Newspaper Page Text
20 THE OMAHA DAILY BEE : SUKDAY , OVEMBER 0 , 1898.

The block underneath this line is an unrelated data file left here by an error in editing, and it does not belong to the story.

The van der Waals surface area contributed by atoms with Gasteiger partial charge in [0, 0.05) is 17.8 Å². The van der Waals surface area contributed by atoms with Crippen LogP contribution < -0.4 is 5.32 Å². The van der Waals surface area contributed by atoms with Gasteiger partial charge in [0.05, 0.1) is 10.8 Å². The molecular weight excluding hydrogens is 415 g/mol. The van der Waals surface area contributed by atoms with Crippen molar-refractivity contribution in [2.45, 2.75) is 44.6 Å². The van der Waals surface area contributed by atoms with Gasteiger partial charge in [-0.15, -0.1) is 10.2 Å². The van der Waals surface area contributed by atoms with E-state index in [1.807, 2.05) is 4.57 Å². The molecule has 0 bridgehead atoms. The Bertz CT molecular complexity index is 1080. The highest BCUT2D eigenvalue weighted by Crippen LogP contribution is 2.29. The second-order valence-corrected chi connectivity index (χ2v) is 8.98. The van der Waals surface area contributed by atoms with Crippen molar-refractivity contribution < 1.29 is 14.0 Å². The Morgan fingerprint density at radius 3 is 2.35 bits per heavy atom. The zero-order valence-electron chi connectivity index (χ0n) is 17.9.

MASO SPEARS OUT FOR CUBA Tr , hfon of an Address to the Citizens of the United States. TOPICS OF VITAL CONCERN DISCUSSED Opposition ( o nil Army of Occnpntlon Annexation C'otiKlderiMl Inevit able Orent Ari'il of Money to 1'ny Troop * . In order that the real attitude of tbo provisional government of Cuba might bo thoroughly understood upon the questions of annexation Independence President Dartolomo Maso bos entrusted to Mr. Ocorgo Itcno , special envoy between the governI I incnt of Cuba auil the government at WanhI I Ington. an address to the people of America , t ! In which Is clearly laid down the views of hlmcclf and his cabinet upon those topics ' which moat vitally concern the future of the | Island. It In tbo first and only address of 1 General Mnso to the citizens of the United Btatca , and as such Is of great Interest and Importance. It has not hitherto been pub lished. President Maso wrote It at the gov ernment headquarters In La IJsperanza on September 28. It was brought at once to I America by Mr. Reno. The folfowlog la a close translation of the original text , made by Mr. Reno himself : "Standing In that unenviable position , at ' the head of an unrecognized republic , I Ihki myself encompassed by grave difficul ties and burdened with responsibilities which a feeling of solemn duty alone en nblcs mo to support. I have the counsel of brave. Intelligent men , but we are all In political darkness. Wo have hardly dared ( o take a step , lest It conflict with thu plans of the great and generous nation which The moment we can give to each nan certificate of Indebtedness stating the amount due him for his services In the caueo of liberty , every Cuban soldier on the Island will gladly exchange the rlllo for a lioo and go to work. It will require no argument , no persuasion , \Ve have had quite enough ot war. We waul now the wealth and pros perity that come with peace. It IB our de sire to pay the Cuban army for Its services aa soon an possible , not because liberty Is not a sufficient reward , but because tbo majority of our men will bo compelled to return to homes that have been burned , to fields that have run to weeds , to families that arc not only suffering for food , but are absolutely destitute of clothes with which to cover their nakedneui. The dis charged soldier of Cuba has nothing with ' ' which to start life but hope. Today wo can glvo him nothing but thanks and a promise. It Is our destro to glvo him at least some seed and a few tools with which I to till the ground. I "Tho Spaniard , soldier or civilian , who chooses to make his home In Cuba Is as welcome as any ono else , and If ho sees 1 Dt to renounce his allegiance to the mother | country and take the oath of fealty to Cuba ho will have a volco and a vote In the gov ernment of the Island. This rule will apply to all foreigners and Is In accordance with the principles of true democracy. It Is the purpose of the next assembly at Santa Cruz cither to reinstate the present government or elect a now provisional government which will have the power to dctcrmlno who may or may not have the power to vote , and to call for a general election In which all persons BO entitled shalf be given nn opportunity to vote without fear , preju dice or restraint. The result of this elec tion will bo the formation of a. "stable and satisfactory government" for the Island of Cuba , to which the United States Is pledged. roiiNtlttttlon to I Jo Ailoiitril. "The constitution that will bo adopted by the assembly will be , as Is the one now In I PRESIDENT MASO ( From a Photograph Taken During the War. ) lias EO unselfishly made our freedom possi ble. "Not long before the elgnlng of the pro tocol General Emlllo March , civil and military governor of Puerto Principe , sent a military commission to us urging that per mission be given for his forces , numbering 7,000 men , together with the troops of IIol- ( Uiln under General Luquc , to march across the province of Camaguey to the railroad station at Placetas , from which point they were to take the railroad and join General Illnnco In Havana. Permission to move across our territory unmolested by Cuban troops was asked , In consideration of which the cities of Hofguln and Puerto Principe were to bo evacuated and turned over to IIH , the latter city to bo used as the seat of the provisional government. Owing to our Inability to communicate with the American forces or to ascertain from the ( secretary of war In Washington whether buch action on our part would be In har mony with the plans of the War depart ment , we were compelled to refuse this per mission , notwithstanding our desire to oc cupy the city of Puerto Prlnclpo for gov ernment purposes. From the moment that America took the first step toward making the liberty ofthis Island possible we have done all In our power to restrain these ele ments which betrayed a disposition to place obstacles In the way of the military lead ers of the United States , and to keep In harmony with the purpose of her adminis tration. Neoil of Public FmulM. "Problems serial , political and economical press upon us from all sides. The starving cry for food , the naked beg for clothes , the homeless look for shelter , the sick and muttering plead for medicine and for succor ; nil look to us for counsel and advice. With out funds we are at present unable to relieve lievo suffering , as all revenues from customs find port duties are collected and held by ottlclals cither ot Spain or the United States. Of the latter wu make no complaint , because we bcllevo that In the end a Just account rvlll bo rendered to us. In a document Is sued by the American authorities at San tiago It Is stated that the revenues collected at the different Cuban ports under the con trol of the United States will be used for the maintenance of the army of occupation and for the payment of these municipal officials who will hold ofllce until the evacu ation ot the Spaniards. "Tho Spaniards , wo are told , are to go by December 1 , or soon after. Thun Is to como an American 'army of occupation,1 Eomu saying that It Is to be CO 000 strong. It Is but natural that wo should ask , Why Is this great army sent to Cuba ? When the Spaniards are gene who U It going to fight ? Surely not the Cubans , Such a though ) ivculd bo monstrous. You have encouraged us , you have freed us , you have fed us. You will continue to advise , to guide and protect us. We need your engineers , your miners and mechanics , your school teachers , your Fcttlera and your capitalists. When the Spanish forces c\ncuate Cuba there will be no more use for soldiers here than there will bo In The state of New York. Weli'iime lint \ ott"oiloil. . "God knows the United States troops are welcome. Americans , armed or unarmed , nre our friends , and consequently they nro welcome to slay nlth us as long as they choose. Our home Is theirs. Rut at present U Is BO demolished that U Is difficult for ua to entertain our guests as we would like. Our own troops are more than anxious to disband and attend to long-neglected fields. force , along the same lines as that of the United States. Our comparatively small population , together with the limited area of the Island , will naturally make some de partures a matter of necessity. To avoid the disturbance to social and commercial llfo which Is liable to talco place through the too frequent recurrence of national elections , a longer period for the term of the presidency will probably bo adopted. In my opinion , six years would be a better terra for the chief executive of Cuba. The elec tion of such executive by direct popular vote will probably be preferable to the sys tem In vogue lu the United Status through Its electoral college. "It Is the opinion of some of our states men that our congress should be directly re sponsible to the people for their acts , so that , In case there should bo an unavoidable division of opinion on urgent matters , that body might be dissolved and Its members sent back to their constituents for reelection tion , as Is customary In the British parlia ment. In that way may be avoided these unfortunate deadlocks which sometimes take place In legislative bodies. It might prove a salutary method ot keeping our repre sentatives within the limits prescribed by their platforms at the time of their elec tion. In this way also the people them selves may be taught 'to ' take a greater In terest In national affairs , and to keep in closer touch with their representatives at the seat of government. "The government of Cuba for the first tew years In many minor details will ot necessity bo In tbo nature of a political experiment. Errors will no doubt be made , but none which will endanger the Interests of the body politic , or bo not capable of Im mediate correction , "Wo do not claim to bo Infallible , but we feel justified In placing almost unlimited confidence In the patriotism. Integrity and sober judgment of the great majority of our people. "That wo may be permitted to create and maintain with our own resources euch n go\ernment Is our only prayer. "Whatvo want are railroads , telegraph lines , public schools , awmtlls , machine shopfl , factories , better houses and these sanitary conditions and comforts which go hand In hand with modern civilization. Our Island Is capable of yielding a wealth sec * end to none In the world. To the United States , which his rendered this possible for us , we ewe a debt of everlasting gratitude. | Her people are as welcome as our own. Her , constitution , her Institutions , political and [ economical , have been and will bo our models and our guides. Annexation In the Future. "It Is quite probable that In a few years social and commercial Interests will Induce Cuba to sue for admission to the union as a state , nut understanding and realizing as I do the peculiar temperament and con dition ot our people , I cannot but think that annexation would bo most Inexpedient nnd unwlee at present. I am well aware that a powerful alliance between Spanish politi cal and American financial Interests has been formed and that It Is bringing all pos sible pressure to bear upon , not only the peace commission at Paris , but upon thb ' , malcontents of Cuba , to compel the 1m- nicdlato annexation of this Island as a terrl * tory of the United States. IJut a thorough knoulcdgo of the true state of affairs , as well as of the wishes of my people , Impel mo to state that if such a step Is forced upon us now It may long be regretted. It Is far better to let the grounds In the coffee cup settle before offering It to the guest. "Independence absolute has been the dream of our lives. Permit us to enjoy this before compelling us to enter Into oven n more profitable or satisfactory stato. We have accepted the assistance of the Unltcn States In driving out the Spaniard as \ noble and unselfish act of brotherly love and humanity. To force annexation on us now would sow In the minds of many the scctls of suspicion and distrust. Spain has for years declared that America had no real sympathy for the Cuban , that she cared enl > for hla territory. Do not let her say : "I told you so. " Ilnnille with Cure. "It > Is my prayer that the friendly rela tions 'between ' Cuba and the United States may never be tainted with a breath of sus picion. That they will aomo time coalesce and become one , political- ! , socially and commercially , Is Inevitable. But let care be taken that that union be not marred by the ill-feeling and disappointment which would tie Inevitable If the mercenary machinations of the former enemies of our Independence nro allowed to prevail. I hope to llvo to see the day when the English language will be not only taught In our public schools , but will be as well the language of commerce- and of state. "Tho public school system of the United States , by men who are especially compe tent to judge of educational systems , has been found on the whole admirable and sat isfactory. Nevertheless , there are certain modifications which would render It better adapted to a system of public school educa tion for the Cubans , and such modifications will bo readily grafted upon It through care ful observation of the Intellectual training of other countries , as Germany. We an well aware that a vital need of the Cuban Is education. The only education heretofore attainable by tbo Cuban was that offered by the church , a cramped and Imperfect sys tem , which , when brought Into competition with progressive Ideals , has been found In every Instance wholly Inadequate , The I'rovlntnnnl Government. "To President McKlnley and the adminis tration at Washington we have appealed not only by letter , but through the personal offices of a special envoy for counsel and ad vice. So far these appeals have been In vain. It Is true that ours Is only a provisional government , that we were not elected by and do not represent all of the people of Cuba. We do not represent the Spaniards or their sympathizers , who sustain the name relation to us as did the torles to the colonial congress during the American revolution. But It Is equally true that ours Is the only authority , civil and military , which repre sents the people who Have rebelled against the rule of Spain ; the only government whose legislative acts have been respected , whose Judicial decrees have been accepted and whose executive orders have been obeyed during the last three years throughout two- thirds of the Island. "It Is this section , the vast Interior of the Island , with Its more than a million of In habitants , that In dire'distress now appeals to us for advlco and succor. "Santiago do Cuba and a few of the coast cities have been reached and aided both by the United States government and by the ngentfi of the Red Cross , but to the great and suffering interior nothing has come. "Tho Instant the. administration of the United States sees fit to rccogulzo us mil lions of dollars nro ready to pour Into our war-depleted treasury , with which we can relieve all suffering , pay off our army , carry on our government and become financially Independent of the rest of the world. Our- entire Indebtedness today , aside from thb amount duo our soldiers , Is less than $1,000 , * 000 , so that our start In political life will bo without burdens or obligations , except to the United States. ISxiiciiNcn of Government. "Tho running expenses of a republican form of government In Cuba will bo very light. Under the protection of the United States our army and navy budget will ba almost nothing. Nearly all of the revenues of the Island , which will accrue from & moderate tariff , Internal taxes , charters , franchises , etc. , will bo devoted to a perfect system of sanitation ot our cities , to the establishment of schools , to the building ot roads and to the general development of a free and Independent country. Falling to get from the administration at Washington even those unofficial suggestions or notifica tions of Its purpose and desires which wo wished , we can only Instruct the assembly > 's exercise Its own best judgment In regard to the formation of just and equitable elec toral laws and to call for a general election which will enable every citizen of Cuba en titled to vote In public affairs to cast hla vote for those men to whom ho may wish to Intrust the government of his country. "This government once established and recognized and Cuba's troubles will be over. Loans , public and private , almost without limit have been offered us the moment we are recognized by the United States , so that It rests with her alone to say when suffer ing In Cuba shall cease and the reign ot peace and prosperity begin. " FAC SIMILE REPRODUCTION OF PRESIDENT MASO'S SIGNATURE AND THE GOVERNMENT SEAL. Tim oi.n-'minns. Harvard's oldest living graduate , Dr. Wil liam L. Russell of Barre , was 99 last Mon day , und among the recognitions ot the event was a letter from his brother , who Is 91. The funt-ral of Mrs. 3. C. Harris , In Atlanta , Go. , the other day , was made a publls affair owing to the fact that the dead woman had earned the tltla of "Mother of AtlantaIn 1S12. by bearing the first j Dhlld born In that city. , James A. II. Bell of Brooklyn bavins ? I arrived at 83 years of age , has given his I private book collection ot 10,425 volumes to the library of the city , together with ac companying reading tables , cases and chairs. Mrs. Bettle Carrolton and Mr. Alexander Ferguson , the two oldest people In Indiana , are brother and slater. They were born In County Tyrone , Ireland , In the 1700s and came to this country Just before the war of 1312 , They are probably the oldest brother and sister living In this country. They came from a family of nineteen , and though Alexander was not married until he was 60 years of ago , he raised a family of thirteen , almost all of whom are living. Mrs. Carrolton raised a family of eight. They bad a brother who died In Madison county several years a no at the a&e of 11G I and another one who lived to be 103 , while I , still another lived to bo 100 , and another W. 1 Their father was 93 end mother 99 when they died. They have both used tobucoo i and whisky and attribute their long life to i Its Influence over the "ager" and shakes of pioneer Indiana. To Save Doctors' Hills Use "Garland" Stoves and Ranges. SOME SISTERS OF GREAT MEN Rival Mothers and Wives in Sclf-Sacrifioiug Fidelity and Devotion STORIES TO PROVE THE ASSERTION Itulern , AViirrlorm , Artlntn mill I'oct.i Who Found Their AVIncwt Couii- cllorn nnil Co-Workers In Their HIMers. Every great man has owed much to the pre-eminent love or Influence of coma ouo woman In his life. Most often this woman Is his mother , sometimes It Is a wlfo , but thcro are Instances , sufficient to fill a booh with stories , of the dominant Icmlnlno sway being held by a sister. Thcro need not remain the least shadow of a doubt but that the woman Moses took most deeply Into his confidence ! and on whom ho most firmly relied was his sister Miriam , a woman considerably his senior and by whoso cleverness and tact ho was restored to hla mother from his watery cradle. Miriam was certainly one of Moses' favorite lieutenants during that perilous business of getting Israel out of Egypt. She cheered the fainting hearts of the Jews by her admirable songs , dancing and music , and even the terse sentences of the old testa ment cannot conceal Moses' genuine grief when Miriam was stricken with leprosy , nor his enthusiastic pleading with the living God to restore her health. Certainly for any woman less beloved and less honored than his Bister ho would scarcely liavo done so muoh , for It Is plainly said that jealousy of Moses' affection for his Ethiopian wlfo brought down this curse upon her. She lived and worked appar ently to a good old age , and was burled with honors before her people reached the prom ised land. IlnniliurK nnil IloliciizoIIern SlNtorn It Is a curious coincidence that the sisters who have wielded most Influence have been always oMer than their great brothers , and he margravine of Bayrcuth , Sophie WllheU mlna , crown princess of Prussia , was some years the senior of Frederick the Great. She was a strange , passionate , clever and al ways a very unhappy creature , but she stands quite alone as the ono woman whom Frederick sincerely loved , for whose advlco he had respect and whose memory ho ten derly cherished. During his tragic youth It was In her ho confided , with her he Invaria bly corresponded , and Frederick had no gnat reverence for the feminine Intellect. For his mother he fell a respectful Indifference , for his wlfo not even a sentiment of friend ship , whllo his other sisters merely bored him , but poor Sophie , with all her faults , evoked In him a devotion and reverence that lasted to the end of her days. Charles V was another monarch who eald In all his life he had known but one woman whom he could trust In and rely on as he would a man , and that woman was his sis ter , Mary of Hungary. She was a woman after Charles' own rugged and warlike heart , and he showed how ihlghly ho estimated her talents and her virtues when ho made her regent of Holland and Flanders. A less masculine creature would perhaps have failed to secure Charles' esteem , and in splto ofytho heavy beard that would grow on her stern chlu , of her brawny arms that uould pull the strongest horse on his j I haunches , and her savage love of boar huntIng - I Ing , Charles gave her proof of the .highest , affection. Ho hid very llttlo of hla most momentous plans from .her , gave her an ab solutely free hand In governing the .ow country , permitted her to use an Iron hand ' In the attempt at quelling the rising tldo of heresy , and after governing the Nether- I ' l-nds twenty-five years she retired from the regency when her brother abdicated his ) I throne. Charles shut himself up In his monastery - , \ astery , but the brother and sister corre ' sponded until this greatest of the Hapsburga died. A * Convfortcm of Warrior * . Colin Campbell Is ono of the warriors ot our century who never married , but who found great solace In the devotion his sister - ! | ter , Marjory Alicia , gave him. Early In his career ho was too poor to marry , and every | penny over and abo\e the barest necessities of a soldier's life went to the sister In Scot land. She was cover a brilliant or a beauti ful woman , but the hero of the Crimea and I the Indian mutiny gave her all the faithful alfection that often goes to a mother or I wife. Ho wrote to her , among the horrors 1 of the Indian war he remembered her needs , and she , a crippled old woman , eat by his bedside when 'ho died. She lived un married , as ho had done , and Inherited a comfortable fortune at his death. Byron , like Lord Clyde , always wrote to his sister on the eve of any perilous under taking , and among the ten different versions of his deathbed remarks his sister's name Invariably appears. Byron In his relations i with every woman was singularly cruel , exacting - I acting and unfaithful. Ho abhorred ugll- 1 ness In women ; until he was a well-grown boy he had never seen his slater , and yet this hypersensitive , eccentric , critical and i high-tempered man accorded his plain-faced , conventional sister the only truly ooblo sen timent of which he was capable. .At their first meeting he had pictured a romantically beautiful woman. He found In the honorable Augusta Byron a girl almost ugly , but with the kindest eyes , the most amiable smile and from that moment he never faltered In his love. In hla most tern- ! i pestuous moments when he Insulted his wife , J I beat his watch to pieces In a rage on the I hearth and fuddled his brain with brandy , ! i Augusta could sooth and control him by a j word. Slio kept the friendship of his foolIsh - j Ish and almost unmanageable wife , and j i brought about the only Intervals of peace I ' that reigned between the pair , and what 1s j ! chiefly to her credit she uever allowed her unhapppy "brother " to criticise or defame hla wife before her. So far as lay within his power Byron re paid his patient and generous sister. His only child was named for her , dying ho left her everything gave enough for the support of his wife and daughter , and his "Stanzas to Augusta" are eloquent of deeper , truer emotions than any other human being over aroused In him. Though human , thou didst not deceive me , Though woman , then didst not forsake. Though loved , thou forborest to grieve mo. Though slandered , thou couldst never shake. When near his death In Greece hla letters to Augusta are lull of pathetic , almost childlike reliance on her good sense , her un failing love to see that all went well for his daughter , and that his wife could be brought to a reconciliation , and It was the generous , long-suffering Augusta who followed him to his tomb and fixed the laudatory tablet above his crave. I.lvt-il for Her Ilrotlicr * . A genuinely good , unselfish , valuable sla ter , whose good work meant more to the world of art than the public gives her credit for , was Margaret van Eyck. She was tha only sister of those great Flemish artists , Jan and Hubert van Eyck. To keep house for them , to grind their colors , to nursn , help and encourage her two great brothers , Margaret forswore marriage. This sturdy Dutch woman herself painted miniatures ad- mlrably , and was , along with Jan and Hu < bert , honored and decorated for the Fame , but , like Caroline Herschel , she had rather a contempt for her own achievements , anil studied to paint In order that she might more Intelligently assist them , Jan and Hubert apparently estimated this sister very highly and cherished her ten derly. They also remained unmarried , and the three He side by side in thr old town of TrcKon , undivided IB death ns In life. "I am nothlnc , I have dona nothing ; all I know I owe my brother. I nm only a tool he shaped to his use a well-trained puppy dog would have learned as much , " said Car olina Hcrschel when some ono tried to laud her own achievements. This remarkable old lady , who discovered eight comets , lost her temper only when any ouo dared draw a comparison between herself and her brother William. All she did for her adored Will- lam Is familiar history to thdso who know anything about the lives of great women , She made hie shirts , baked his bread and sat up all night In the open air breathing on her Ink to keep It warm whllo the creat astronomer dictated to her and sweat the heavens , She oven taught herself to love his wife , a hard Job for a jealously devoted sister. After fifty years In England ns his Ador ing slave , her heart was eo crushed at his death that she fled back to Hanover. Thcro she lived to be 97 years old and was burled with a lock of his hair , while , by her own arrangement , her tombstone touching- ! bears witness to the fact that she was Sir William Horschcl'e sister and permitted to bo his helper. Krencli nnil Oerinuu Slntcrn. When Fanny Mendelssohn died her brother Felix fell forward fainting ; for a month ho would neither speak , read , write nor play the piano , and shortly ho died. Ho confessed toward the end ho bad no wish to llvo since ho could not see his sla ter again In life , and ho was burled besldn her whom ho seemed to have' loved moro tenderly than wlfo or children. As an ad mirable musician this sister was of Inesti mable value to Mendelssohn , and her few compositions , pretty bits of fancy , ho loved to play as much as his own great produc tions. No whit less noble than these other ab sorbingly devoted and unselfish sisters was Henrietta Kenan , to whose cheerful resig nation 01 marriage for his sake her great brother Ernest testifies. Though an hon est man offered Henrietta his heart and home , with all that the prospects of wifely dignity and maternal tics must have meant to such a woman , she without hesitation lain tbo whole offering on the altar of sisterly fidelity. Dorothy Wordsworth was the woman who persuaded her brother to devote his life to poetry , and ns a guarauteo of her faith In him she bore all her llfo with Ills trying Idiosyncrasies. Indulged his humors , stimu lated his courage and played such a part ns Jane Welsh failed to assume for Carlyleor Mary Shelly for the great poet. UHMGIOL'S. ' It Is stated that last year sixty-seven lot tery permissions were granted to religious denominations In Now Zealand. Dr. Gunsaulus of Chicago would have the church "open a door large enough to admit a man as religiously great as Abraham Lin coln , however small ho might be theologic ally. " Bishop John Doane of Albany , whose at titude upon the divorce question has brought him Into prominence , never registers his last name nt a hotel , where his signature Is simply "John of Albany. " Rev. Dr. Joseph T. Smith , the venerable pastor emeritus of the Central Presbyterian church of Baltimore , will celebrate his 80th birthday on November 6 , by preaching a ser mon In the church of which ho was pastor for thlrty-ono years. Of Uev. John D. Fulton , who Is In Havana proclaiming against Roman Catholicism , tbo Congregationallst < says : "He Is the Incarna tion | of the type of Protestant which will do tbo least good and most harm lu that coun try j , now and forovermore. " Rev. Samuel C. Edsall , Just appointed by the house of bishops as Episcopal bishop of North Dakota , Is a native of Illinois , and , was at one time Intended for a lawyer , being 1 admitted to the bar from the office of < his father , James K. Edsall , attorney general - oral ' of the state. Caleb T. Row , who , after a servlco of forty-four ' years , 1ms resigned from the general - oral management of the American Blblo society. Is the greatest authority on the various editions of the bible and their his tory In the United States. He owns one of the best private collections In this country. The Pilot says that the pilgrimage season jubt ended at the shrine of St. Anne Is said to have been the most notable In point of miraculous cures of any In Its history. Dur ing the summer the visitors numbered some months 6,000. In July , the saint's especial month , the number reached about CO.OOO. Mrs. Anna Burley , wlfo of a Methodist preacher at Halnesvllle , N. J. , filled the pul- pit during her husband's absence. He was gathering cranberries at a large marsh which he owns , and Mrs. Burley preached morning and evening to large congregations , both of which were highly pleased with her efforts. Laurent Perosl , the young Italian priest , who Is counted among the musical prodigies of that country , Is but 25 years old , and Is the musical director of St. Mnro In Venice. He has already composed three oratorios , to which form of composition he confines him self "The Passion , " "The Transfiguration. " and "Resurrection. " The will of Rev. Dr. John Hall leaves bis property divided as usual among his wife and all his children , except Bolton Hall , ono of his sons , who Is to receive only the Income from hl'i share until the death of Mrs. Jr-hn Hall , after which the executors are empow- ered to advance to him the whole or any part of his portion , according to their judg ment. The following summary shows the strength of the Orthodox Congregational denomlnat'on In the United States : Churches , 5,614 ; min isters , 0,475 ; communicants , 625,864 ; addi tions on examinations last vear. 31,090 amount of money raised , $6,613,818 ; 271 churches make no report. These flsurca nro about the same as these of the Presbyterian church. In presenting at the Episcopal convention the silver "loving cup" to Bishop Hare , who has Just completed his twenty-fifth year ns missionary to the Indians , It was guaran- teed that It would never hold anything stronger than cold tea. The Woman's Aux- lllary filled the cup to the brim the next day with monov and pledges for schools and churches to the value of $3,000. Curious creeds nro to bo found In the ranks of Britain's nobility. Lord Pallngton , eldest FOII of the earl of Moxborouch , Is a declared Buddhist. The duke of Northumberland and his family , Including Lord and Lady Percy , are Irvlngltes , as are Sir Herbert Maxwell and Lady Frances Balfour , a daughter of the duke of Argyle. Lord and Ladv Radnor are credited with being ardent Spiritualists. The late Lady Charlemont was a Jewess , not by birth , but by conviction , and Lord Stanley of Alderly Is said to favor the principles of Mohammed. The Episcopal general convention having decided to establish an Episcopal ralHslon In Porto Rico , Rev. A. N. Taft , an assistant mlnslter of St. George's church of New York has been designated ns the first mis sionary , and sailed for Porto Rico the other day. Ho will make his headquarters at Ponce , and Is Instructed to care first for the American sick and wounded In the hospitals there , and then to minister to whosoever desires his services. No action will be taken by him toward establishing a church until directed to do so by the Board of Missions of the church , and until that time he Is re- sponslblo only to Bishop Potter. Ho speaks Spanish , and la an earnest and effective clergyman , < DlNcovt'rcil liy 11 AVoinnn. Another great discovery has been made , and that , too , by a lady In this country. "Disease fastened Its clutches upon her and for seven years she withstood tin severest tests , but her vital organs were undermined and death seemed Imminent. For three months she coughed Incessantly and could not sleep. She finally discovered a way to recovery , by purchasing of us a bottle of Ir King's New Discovery for Consumption , and was so much relieved on taking first doeo that she slept all night , and with two bottles has been absolutely cured. Her name Is Mrs. Luther Lutz. " Thus writes W. C. Hairnlck & Co , of Shelby , N. C. Trial bottles free at Kubn & C'o.'s drug store. Regular size SOo and $1.00. Every bottle- guaranteed. V. i Thill you will find under our roof Ihe mosl liberal assortment of Fall and Winter woolens in the city. A generous va riety of over 2,000 styles draped on tables , side by side , for easy and quick comparison. We're anxious to have you see them. Wo want you to com * pare our assortment with the average variety about town. We gladly offer you samples and prices for comparison feeling assured that your order will come back to us. The fabrics we offer you at $15 , $18 and $20 will compare fa vorably with the average $25 suit of the imitators. They are scrupulously tailored in the latest fashion the fit ting and finishing receives the same careful attention aa the higher priced garments and are in every way adapt ed to the requirements of the most exacting dresser. The fabrics we offer at $25 , $80 and 835 need no special com mendation. They are the best that foreign or domestic mills produce and the tailoring is in keeping with the fabrics. It costs as litlle to command a thoroughly first class tailored suit , as we sell them , that we wonder who can be satis fied with the shoddy productions so common. \ All our garments are made by the best skilled tailors of Omaha. TROUSERS. $4-$5-$6-$7 and $8 SUITS , $15 to $50 FALL OVERCOATS , $15 to $40. \ 209 and 211 S. 15th St : , Karbach Block The Misses Bell's Complexion Tonic ABSOLUTE PROOF OF ITS WONDERFUL EFFECT , Read the Following Unsolicited Endorsements. Philadelphia. The Misses Bell , No. 7S Fifth Avcs Dear Ladles : For several years my face was covered with a mass of pimples and blackheads. Two montlis ago I purchased a bottle of your Complexion Tonic from Partridge & Richardson of this city ; I have used now In nil thieo bottles of the Tonic nml I have not a sign of a pimple or blackhead on my lace. 1 can never thank you sulllclently for the great service your remedy him done me , for I had about de spaired. I shall recommend your Com plexion Tonic whenever 1 see any ono af- lllctcd as I w.is. Sincerely yours , Head Ins , Pa. The Misses Bell , No. 78 Fifth Ave. , Now York Citv. D ar LadieH : Six years ago n. breaking out appeared at my linger end * . A few months later this same brctik.nK out ap peared on my face. The doctor pro nounced It Eczema and Rave me both In ternal and external treatment. At times I thought 1 detected ome improvement , but the disease would nmiln break out with renewed vigor. Labt March Mrs. Uarnes , a patron of yours. Induced me to try your Complexion Tonic. I used your remedy stoadlly until August 2Cth , when my face and hands were tree from any disease. I have not used the Complexion Tonic Blnco that date end there has been no return of the Eczema. My gratitude Is too dwp for words nnd J hope that you will bo blessed for the great good yqu are doing. Grat * fully yours , The Misses Hell , No. 78 Fifth"Ave. . ' , N w lork City. Dear Lad s : Please nend me ono mora liottlo of your wonderful Complexion Tonic. I cannot Bpe.ik all 1 think In ItH praise. After the birth of my first child my com plexion , wh.ch had previously been peed , became' f < allow , blotchy and muddy , with a moth patch on eaeh eheek. My phyHlclait said that thin would pass away In a llttla time , but it did not. For years 1 doctored without HUCCCHP , until chance plared yoiu a.Iverllsement In my hamln. Voiir Com plexion Tonic has done what physicians and , Internal treatment failed to do ; my skin 13 now as Kniooth and free from any discolor ation UB It was before my marriage.1 I mean never to bo without your ureut r m- cdy anil will use It constantly , as It iinrees with my Hkln BO well. My husband also onclofifs a letter of thanks to you. I am : very truly yours , New Haven , Conn , The Misses Hell , No. 78 Fifth Ave. , Ne. r York Clt : ' . Dear Ladle : Kindly send me two mor holt led of your Complexion Tonic. The freckles which I had from childhood hava all vanished and my skin IH BO clea4 that my friends remark It. 1 want these two bottlitj for a friend who Is vlsltlnc me. Yours vury truly , THn MISSES UKLL'S COMPLEXION TONIC Is an external application , which when applied to the Hkln , has n rnust oxlilllaratliiff elfect upon the cuticle , absorb ing and carrying off all Impurities , which the blood by Its natural action la con stantly forcing to the surface of the skin. It IH to the skin what n vitalizing tonic la to the blood and nerves , n kind oof new llfo that Immediately exhlllnraten and strengthens wherever applied. HH tonic effect JH fet ) almost Immediately , and It speedily banishes forever from the skin freckles , pimples , blackheads , motli natches , wrinkles , liver spots , roughnesH , olllnoas , eruptions anil dlscoloratlons of any kind. The Complexion Tonle can bo secured at our resident nut-nts. whosu ad dress appears below , or can be hud of the Misses Bell direct , from their New York otllcf , No. 78 Fifth Avenue. The Misses Bell have placed the price of tholr wonderful Complexion Tonic , at Jl per bottle , and this amount enelosed In u letter addresHed to them will one bottle , securely packed In plain wrapper , by express : safe delivery guaran teed. The Misses Bell's valuable book , "Secrets of licauty , " will bo mailed to any address on request Ladles can address the MIS.SIH Hell on all matter * ) of thu Complexion ar.il Hyfflono In the strictest conlldunce and satisfactory udvtco will ba 8 N Address all communications and send all orders to the MISSES BELL , No. 78 Fifth Avenue. New York City. I.nrllex residing In this city can have any of tbo Misses Hell's preparations at all druffirlsts , _ ' En "GUPIQFNF" " * This Great Veiotobli Vitnltzer will quickly cure all nervous 01 diseases ot tha trrni-r.-ulve or * pans brouirhtoii by youthful errors or eiacsnus. auoh as Lost Manhood. Insomnia. 8permntorrho . Pains In Iliclt , Evil Urcams. Seminal Kmls- IOUH , Nervous Uoblllly. Pimples , lleadaoie ) , UnHlnt-ss to Marrr. K - haustlnr Drains , Varloocelt nnd Comitlpatlon , Stops losscii by ( lay 01 nt lit. Prevents quickness of ( llschnr e. wlileh lea < 1a toflpermntorrhori and Impottncy. Cleanses the liver , kldnoys and urinary onrnnn of all Impurities. Htrenrthunn anU roslores smnli weak orrino. (1.00 a box. Utortl.OU. Guaranteed to aurp SonO lor free circular and COOO tout * Date ! Mtdiclno Co. . Han Francisco , Cal. Vor sain toy Uj r , bulon Dra Co ? Omaaa CURE YQURSELFI Una lllirU for unnatural illirharc'-s , IntUinmMlooi. Irrllationi or ulcrratlont of mucous mimbranei. jCURED POR 25 CENTS 1'nlnkii , ami not utrln- * cnt or * ol uuoui. SAMPLE'S PR& & Kold b f OR a CENT STAMP. yr ent In r.lalu . wriprwr. J r iprm , prepaid f , CURO CHEMICAL CO. NEW YORK. ll.lo. or. 1 kottki , | J.7ft. r tir-uur tent en rr u tt.